“Our constitution keeps the South from passing many of the laws Hitler has invoked against the Jews, but by indirection, by force and terrorism, the south and Nazi Germany are mental brothers.”
–From an editorial in the Afro-American, February 22, 1936
One of the first pieces of Nazi legislation, passed on April 7, 1933, excluded “non-Aryans” from civil service, which included academic positions. Some were prominent scholars with world-wide reputations, like Albert Einstein, while others were just beginning their careers. The Emergency Committee in Aid of Displaced German Scholars was formed in New York in 1933. Working in an atmosphere of anti-Semitic and anti-immigrant sentiment, the committee, funded primarily by Jewish philanthropists, gave grants to universities to subsidize the salaries of scholars, usually for a period of one year. More often than not, scholars with established reputations were chosen.
Younger and lesser known educators had to find jobs on their own. Some found their way to the traditionally black colleges of the American South, where they were welcomed as colleagues who would enhance the academic standings of these institutions.
These scholars, coming from an environment where they were persecuted and discriminated against, were now arriving in the land of “Jim Crow.” The derogatory term Jim Crow for blacks, taken from a minstrel routine, designated segregated life in the American South. Jim Crow laws, rules, and customs, together with the use of intimidation and terror by whites, isolated blacks physically and culturally, kept many poor, subdued protest, and blocked change. Furthermore, segregated schools for blacks were underfunded and poorly equipped.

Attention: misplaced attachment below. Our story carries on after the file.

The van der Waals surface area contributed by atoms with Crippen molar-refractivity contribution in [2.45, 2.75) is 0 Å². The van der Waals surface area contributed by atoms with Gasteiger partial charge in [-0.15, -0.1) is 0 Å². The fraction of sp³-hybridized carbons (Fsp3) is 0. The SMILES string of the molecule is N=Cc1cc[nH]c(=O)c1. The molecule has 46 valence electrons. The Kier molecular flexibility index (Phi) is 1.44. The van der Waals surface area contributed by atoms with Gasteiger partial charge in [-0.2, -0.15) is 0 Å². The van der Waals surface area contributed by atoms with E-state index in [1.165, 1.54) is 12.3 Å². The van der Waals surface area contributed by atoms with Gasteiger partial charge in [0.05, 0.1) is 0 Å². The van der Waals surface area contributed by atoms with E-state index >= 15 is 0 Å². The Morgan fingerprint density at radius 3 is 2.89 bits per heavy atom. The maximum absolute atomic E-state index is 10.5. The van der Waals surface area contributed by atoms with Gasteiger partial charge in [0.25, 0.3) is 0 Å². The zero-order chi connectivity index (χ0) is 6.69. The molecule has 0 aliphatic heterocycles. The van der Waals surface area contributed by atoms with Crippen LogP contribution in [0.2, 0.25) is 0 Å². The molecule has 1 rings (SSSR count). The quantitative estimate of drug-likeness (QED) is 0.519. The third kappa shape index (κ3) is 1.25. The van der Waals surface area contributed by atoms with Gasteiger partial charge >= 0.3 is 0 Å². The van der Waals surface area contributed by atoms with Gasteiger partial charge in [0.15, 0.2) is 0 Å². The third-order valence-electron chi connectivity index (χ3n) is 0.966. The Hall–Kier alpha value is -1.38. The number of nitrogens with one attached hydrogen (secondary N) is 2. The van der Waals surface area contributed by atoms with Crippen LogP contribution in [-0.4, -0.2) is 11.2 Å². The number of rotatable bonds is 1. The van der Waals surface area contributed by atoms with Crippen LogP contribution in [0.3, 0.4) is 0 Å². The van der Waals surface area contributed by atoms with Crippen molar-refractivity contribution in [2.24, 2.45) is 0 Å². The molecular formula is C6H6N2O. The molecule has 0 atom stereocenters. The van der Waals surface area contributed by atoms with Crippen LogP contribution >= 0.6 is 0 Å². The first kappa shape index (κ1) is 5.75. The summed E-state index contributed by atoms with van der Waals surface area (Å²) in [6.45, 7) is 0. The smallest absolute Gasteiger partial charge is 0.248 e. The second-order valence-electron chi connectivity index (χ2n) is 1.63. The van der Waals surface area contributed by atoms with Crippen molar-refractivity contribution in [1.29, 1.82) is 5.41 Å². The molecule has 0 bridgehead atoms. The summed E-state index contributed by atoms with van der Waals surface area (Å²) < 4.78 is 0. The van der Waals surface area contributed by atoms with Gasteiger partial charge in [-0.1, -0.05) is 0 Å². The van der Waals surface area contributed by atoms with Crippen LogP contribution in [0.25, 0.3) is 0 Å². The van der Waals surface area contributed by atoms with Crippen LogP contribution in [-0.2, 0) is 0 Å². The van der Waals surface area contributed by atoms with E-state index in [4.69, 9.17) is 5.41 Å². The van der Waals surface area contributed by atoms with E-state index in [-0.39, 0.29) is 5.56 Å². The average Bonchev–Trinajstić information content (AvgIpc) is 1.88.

Despite this atmosphere of fear and intimidation, education was seen as a means of advancement and a way out of poverty. Parents made great sacrifices to send their children to college, even when this meant the loss of income of another wage earner. Students came from diverse backgrounds, and had varying expectations of the college experience. Some took vocational courses, like dry cleaning or plumbing, while others were encouraged to prepare themselves for professional careers.
While refugee scholars were welcomed at the black colleges, professors and students initially knew very little about each other. Interaction soon dispelled any preconceptions. The professors felt that their Jewish status, which led to their treatment as pariahs under the Nazis, gave them insight into the experience of prejudice in the Jim Crow South. Students felt this empathy and appreciated the guidance they received. In some cases, professors and students established life-long relationships of respect and affection.